IV. Relations Across
Taiwan Straits:
Evolution and Stumbling
Blocks

The present division between the two sides of the Taiwan Straits is a misfortune for the Chinese nation. All the Chinese people are yearning for an early end to this agonizing situation.

In order to enable normal movement of people across the Straits and to achieve reunification of the country, the Chinese Government has made proposals towards this end and, at the same time, adopted measures to step up the development of inter-Straits relations.

On the political plane, policy adjustments have been made with a view to breaking down the mentality of hostility. The Supreme People's Court and the Supreme People's Procuratorate have decided respectively that people who had gone to Taiwan would no longer be prosecuted for offenses prior to the founding of the People's Republic of China.

On the military plane, initiatives have been taken to ease military confrontation across the Straits. Shelling of Jinmen and other islands have been discontinued. Some forward defense positions and observation posts along the Fujian coast have been transformed into economic development zones or tourist attractions.

On the economic plane, doors have been flung open to facilitate the flow of goods and people. Businessmen from Taiwan are welcome to invest or trade on the mainland. They are accorded preferential treatment and legal safeguards.

The Chinese Government has also adopted a positive attitude and taken measures to encourage bilateral exchanges and cooperation in areas such as two-way travels, post and communications as well as scientific, cultural, sports, academic and journalistic activities. A non-governmental Association for Relations Across the Taiwan Straits has been set up and authorized by the Government to liaise with the Straits Exchange Foundation and other relevant non-governmental bodies in Taiwan for the purpose of upholding the legitimate rights and interests of people on both sides and promoting inter-Straits relations.

Such policies and measures of the Chinese Government have won the understanding and support of more and more Taiwan compatriots, compatriots in Hong Kong and Macao as well as overseas Chinese and people of Chinese descent. On their part, Taiwan compatriots have contributed tremendously to the development of inter-Straits relations. In recent years the Taiwan authorities have in turn made readjustments in their policy regarding the mainland. They have taken steps to ease the situation, such as allowing people to visit relatives on the mainland, gradually reducing the restrictions on people-to-people exchanges and contact, expanding indirect trade, permitting indirect investment and cutting red tape in inter-Straits post, telecommunications and bank remittance services. All these are conducive to better interchanges. The past few years have witnessed rapid growth of economic relations and trade as well as increasing mutual visits and sundry exchanges across the Straits. The Wang Daohan--Koo Chen-fu Talks in April 1993 resulted in four agreements, marking a step forward of historic significance in inter-Straits relations. Thus an atmosphere of relaxation prevails in the Taiwan Straits for the first time in the past four decades. This is auspicious to peaceful reunification.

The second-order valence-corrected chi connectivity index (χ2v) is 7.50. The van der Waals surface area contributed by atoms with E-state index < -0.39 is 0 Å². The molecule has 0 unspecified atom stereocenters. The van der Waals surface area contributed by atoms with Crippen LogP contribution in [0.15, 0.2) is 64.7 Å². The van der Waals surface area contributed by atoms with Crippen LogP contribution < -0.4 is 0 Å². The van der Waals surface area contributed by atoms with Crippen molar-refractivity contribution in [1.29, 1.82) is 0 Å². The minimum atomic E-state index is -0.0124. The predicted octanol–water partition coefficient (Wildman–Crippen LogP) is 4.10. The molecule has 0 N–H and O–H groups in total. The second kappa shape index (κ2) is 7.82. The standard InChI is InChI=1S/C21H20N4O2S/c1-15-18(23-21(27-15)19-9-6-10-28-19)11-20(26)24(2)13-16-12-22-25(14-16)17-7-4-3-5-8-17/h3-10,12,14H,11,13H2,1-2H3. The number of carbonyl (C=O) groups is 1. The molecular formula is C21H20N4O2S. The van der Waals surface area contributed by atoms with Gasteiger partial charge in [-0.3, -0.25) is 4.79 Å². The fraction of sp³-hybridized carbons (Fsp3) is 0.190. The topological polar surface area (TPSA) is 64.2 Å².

It should be pointed out that notwithstanding a certain measure of easing up by the Taiwan authorities, their current policy vis-a-vis the mainland still seriously impedes the development of relations across the Straits as well as the reunification of the country. They talk about the necessity of a reunified China, but their deeds are always a far cry from the principle of one China. They try to prolong Taiwan's separation from the mainland and refuse to hold talks on peaceful reunification. They have even set up barriers to curb the further development of the interchanges across the Straits.

In recent years the clamours for "Taiwan independence" on the island have become shriller, casting a shadow over the course of relations across the Straits and the prospect of peaceful reunification of the country. The "Taiwan independence" fallacy has a complex social-historical root and international background. But the Taiwan authorities have, in effect, abetted this fallacy by its own policy of rejecting peace negotiations, restricting interchanges across the Straits and lobbying for "dual recognition" or "two Chinas" in the international arena. It should be affirmed that the desire of Taiwan compatriots to run the affairs of the island as masters of their own house is reasonable and justified. This should by no means be construed as advocating "Taiwan independence". They are radically distinct from those handful of "Taiwan independence" protagonists who trumpet "independence" but vilely rely on foreign patronage in a vain attempt to detach Taiwan from China, which runs against the fundamental interests of the entire Chinese people including Taiwan compatriots. The Chinese Government is closely following the course of events and will never condone any manoeuvre for "Taiwan independence".

Certain foreign forces who do not want to see a reunified China have gone out of their way to meddle in China's internal affairs. They support the anti-Communist stance of the Taiwan authorities of rejecting peace talks and abet the secessionists on the island, thereby erecting barriers to China's peaceful reunification and seriously wounding the national feelings of the Chinese people.

The Chinese Government is convinced that Taiwan compatriots want national reunification and that this is also true with most of the political forces in or out of office in Taiwan. The people on both sides of the Straits will overcome all the barriers and stumbling blocks by their joint efforts and ensure a better development of relations across the Straits.